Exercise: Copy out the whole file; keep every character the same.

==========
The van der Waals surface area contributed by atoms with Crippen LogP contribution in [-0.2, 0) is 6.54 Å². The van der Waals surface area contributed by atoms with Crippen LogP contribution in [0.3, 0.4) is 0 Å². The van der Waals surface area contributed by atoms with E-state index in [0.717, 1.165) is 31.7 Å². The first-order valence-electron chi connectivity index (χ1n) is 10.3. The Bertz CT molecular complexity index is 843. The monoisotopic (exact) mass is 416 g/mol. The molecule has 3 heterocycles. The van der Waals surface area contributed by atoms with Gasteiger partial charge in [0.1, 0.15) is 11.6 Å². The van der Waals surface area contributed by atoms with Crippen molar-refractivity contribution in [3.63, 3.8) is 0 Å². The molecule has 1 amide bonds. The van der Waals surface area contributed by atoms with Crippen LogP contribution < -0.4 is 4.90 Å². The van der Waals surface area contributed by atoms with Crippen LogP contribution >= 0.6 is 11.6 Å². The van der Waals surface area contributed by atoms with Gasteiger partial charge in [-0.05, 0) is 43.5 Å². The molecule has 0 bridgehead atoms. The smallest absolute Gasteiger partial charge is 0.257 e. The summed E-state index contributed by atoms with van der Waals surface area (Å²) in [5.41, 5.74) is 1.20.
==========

The van der Waals surface area contributed by atoms with Crippen LogP contribution in [-0.2, 0) is 6.54 Å². The van der Waals surface area contributed by atoms with Crippen LogP contribution in [0.3, 0.4) is 0 Å². The van der Waals surface area contributed by atoms with E-state index in [0.717, 1.165) is 31.7 Å². The first-order valence-electron chi connectivity index (χ1n) is 10.3. The Bertz CT molecular complexity index is 843. The monoisotopic (exact) mass is 416 g/mol. The molecule has 3 heterocycles. The van der Waals surface area contributed by atoms with Gasteiger partial charge in [0.1, 0.15) is 11.6 Å². The van der Waals surface area contributed by atoms with Crippen molar-refractivity contribution in [3.63, 3.8) is 0 Å². The molecule has 1 amide bonds. The van der Waals surface area contributed by atoms with Crippen LogP contribution < -0.4 is 4.90 Å². The van der Waals surface area contributed by atoms with Crippen LogP contribution >= 0.6 is 11.6 Å². The van der Waals surface area contributed by atoms with Gasteiger partial charge in [-0.05, 0) is 43.5 Å². The molecule has 0 bridgehead atoms. The smallest absolute Gasteiger partial charge is 0.257 e. The summed E-state index contributed by atoms with van der Waals surface area (Å²) in [5.41, 5.74) is 1.20.